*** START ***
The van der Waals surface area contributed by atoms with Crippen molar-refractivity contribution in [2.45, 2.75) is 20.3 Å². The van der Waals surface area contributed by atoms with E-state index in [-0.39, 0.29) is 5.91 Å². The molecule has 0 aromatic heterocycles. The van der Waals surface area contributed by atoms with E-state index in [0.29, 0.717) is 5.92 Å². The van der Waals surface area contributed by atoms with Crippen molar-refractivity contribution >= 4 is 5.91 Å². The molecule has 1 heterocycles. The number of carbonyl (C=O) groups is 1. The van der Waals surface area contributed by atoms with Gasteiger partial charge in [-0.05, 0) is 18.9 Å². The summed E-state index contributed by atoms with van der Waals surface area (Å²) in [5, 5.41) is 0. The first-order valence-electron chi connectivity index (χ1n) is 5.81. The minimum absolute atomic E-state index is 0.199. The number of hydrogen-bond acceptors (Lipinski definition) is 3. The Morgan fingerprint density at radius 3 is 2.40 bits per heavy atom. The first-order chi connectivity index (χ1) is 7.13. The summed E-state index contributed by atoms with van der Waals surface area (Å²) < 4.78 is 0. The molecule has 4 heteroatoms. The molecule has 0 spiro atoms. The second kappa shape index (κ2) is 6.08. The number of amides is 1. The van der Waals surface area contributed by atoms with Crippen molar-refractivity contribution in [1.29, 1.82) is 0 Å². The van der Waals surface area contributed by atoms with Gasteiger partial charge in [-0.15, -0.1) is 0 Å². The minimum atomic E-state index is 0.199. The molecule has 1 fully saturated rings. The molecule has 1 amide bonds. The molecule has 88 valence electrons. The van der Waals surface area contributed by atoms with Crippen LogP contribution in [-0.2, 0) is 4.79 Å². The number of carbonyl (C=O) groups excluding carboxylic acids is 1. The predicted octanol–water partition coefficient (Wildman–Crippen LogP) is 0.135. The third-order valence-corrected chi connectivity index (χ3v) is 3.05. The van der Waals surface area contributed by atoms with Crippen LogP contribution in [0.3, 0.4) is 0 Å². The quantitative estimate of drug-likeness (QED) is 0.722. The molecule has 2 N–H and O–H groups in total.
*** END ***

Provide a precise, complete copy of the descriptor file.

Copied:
The van der Waals surface area contributed by atoms with Crippen molar-refractivity contribution in [2.45, 2.75) is 20.3 Å². The van der Waals surface area contributed by atoms with E-state index in [-0.39, 0.29) is 5.91 Å². The molecule has 0 aromatic heterocycles. The van der Waals surface area contributed by atoms with E-state index in [0.29, 0.717) is 5.92 Å². The van der Waals surface area contributed by atoms with Crippen molar-refractivity contribution >= 4 is 5.91 Å². The molecule has 1 heterocycles. The number of carbonyl (C=O) groups is 1. The van der Waals surface area contributed by atoms with Gasteiger partial charge in [-0.05, 0) is 18.9 Å². The summed E-state index contributed by atoms with van der Waals surface area (Å²) in [5, 5.41) is 0. The first-order valence-electron chi connectivity index (χ1n) is 5.81. The minimum absolute atomic E-state index is 0.199. The number of hydrogen-bond acceptors (Lipinski definition) is 3. The Morgan fingerprint density at radius 3 is 2.40 bits per heavy atom. The first-order chi connectivity index (χ1) is 7.13. The summed E-state index contributed by atoms with van der Waals surface area (Å²) < 4.78 is 0. The molecule has 4 heteroatoms. The molecule has 0 spiro atoms. The second kappa shape index (κ2) is 6.08. The number of amides is 1. The van der Waals surface area contributed by atoms with Crippen molar-refractivity contribution in [1.29, 1.82) is 0 Å². The van der Waals surface area contributed by atoms with Gasteiger partial charge in [-0.15, -0.1) is 0 Å². The minimum atomic E-state index is 0.199. The molecule has 1 fully saturated rings. The molecule has 1 amide bonds. The molecule has 88 valence electrons. The van der Waals surface area contributed by atoms with Crippen LogP contribution in [-0.2, 0) is 4.79 Å². The number of carbonyl (C=O) groups excluding carboxylic acids is 1. The predicted octanol–water partition coefficient (Wildman–Crippen LogP) is 0.135. The third-order valence-corrected chi connectivity index (χ3v) is 3.05. The van der Waals surface area contributed by atoms with Crippen LogP contribution in [0.3, 0.4) is 0 Å². The quantitative estimate of drug-likeness (QED) is 0.722. The molecule has 2 N–H and O–H groups in total.